Considering the Hybrid Option

A hybrid of financial and robo-advisers helps people understand their unique financial situation in ways robo-advisers alone simply cannot. Some robo platforms, for example, offer an option to tap into human advice.

In a hybrid world, advisers focus on serving as coaches who help clients set financial goals and overcome their behavioral biases, while the consumer manages the portfolio account. Advisers can also be on call to provide guidance during market volatility in the context of a financial plan — something robo-advisers simply can’t do.

In a hybrid model, customers save money on portfolio management fees. The models also allow for lower investment minimums.

Working with a Personal Financial Adviser

Personal financial advisers manage everything for their clients. While many advisers use automated investment managers, they also bring the benefit of helping clients assess their financial situation, coach them through life’s changes — including getting married, starting a business or helping kids through college — and can help build a solid financial plan.

Ultimately, people well-suited for a fully human approach are those who prefer direct contact, have complex needs, want to rely exclusively on an expert, are uncomfortable with a do-it-yourself model, or want a measure of control and flexibility over investments and asset allocation.

It may cost more, of course, but that depends on how advisers charge. Some advisers don’t charge for advice. They work to understand a client’s finances, learn about their financial goals, and get to know their clients over time as needs evolve, then make a commission only if their client buys a product. Others will provide a consultation and charge money to create a comprehensive financial plan, whether a client buys products or not. Others may charge a flat fee of 1% to 2% of assets under management. Fee-based advisers, including many registered investment advisers, charge hourly fees, while commission-based advisers may cost more.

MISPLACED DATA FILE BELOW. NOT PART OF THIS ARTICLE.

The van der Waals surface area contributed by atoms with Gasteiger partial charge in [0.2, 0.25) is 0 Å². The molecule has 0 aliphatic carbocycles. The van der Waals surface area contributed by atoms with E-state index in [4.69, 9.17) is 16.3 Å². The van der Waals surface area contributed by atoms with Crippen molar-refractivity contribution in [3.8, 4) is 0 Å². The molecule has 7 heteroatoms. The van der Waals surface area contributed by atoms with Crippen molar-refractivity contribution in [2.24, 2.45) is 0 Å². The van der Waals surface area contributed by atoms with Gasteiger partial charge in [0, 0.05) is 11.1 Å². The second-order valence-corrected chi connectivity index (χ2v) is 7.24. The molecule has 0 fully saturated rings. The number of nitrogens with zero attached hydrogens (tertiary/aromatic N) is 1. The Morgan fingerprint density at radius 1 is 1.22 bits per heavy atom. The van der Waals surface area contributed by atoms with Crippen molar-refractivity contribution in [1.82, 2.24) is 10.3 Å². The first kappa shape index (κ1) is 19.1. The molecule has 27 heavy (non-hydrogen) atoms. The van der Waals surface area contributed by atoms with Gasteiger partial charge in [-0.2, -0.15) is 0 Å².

Whichever option someone ultimately chooses, there is always a desire for good advice. Each option caters to unique needs, and people should do their homework before investing to make the choice that works best for them.


This article was written by and presents the views of our contributing adviser, not the Kiplinger editorial staff. You can check adviser records with the SEC or with FINRA.

Salene Hitchcock-Gear, President of Prudential Individual Life Insurance
President of Prudential Individual Life Insurance, Prudential Financial

Salene Hitchcock-Gear is president of Prudential Individual Life Insurance. She represents Prudential as a director on the Women Presidents’ Organization Advisory Board and also serves on the board of trustees of the American College of Financial Services. In addition, Hitchcock-Gear has a bachelor’s degree from the University of Michigan, a Juris Doctor degree from New York University School of Law, as well as FINRA Series 7 and 24 securities licenses. She is a member of the New York State Bar Association.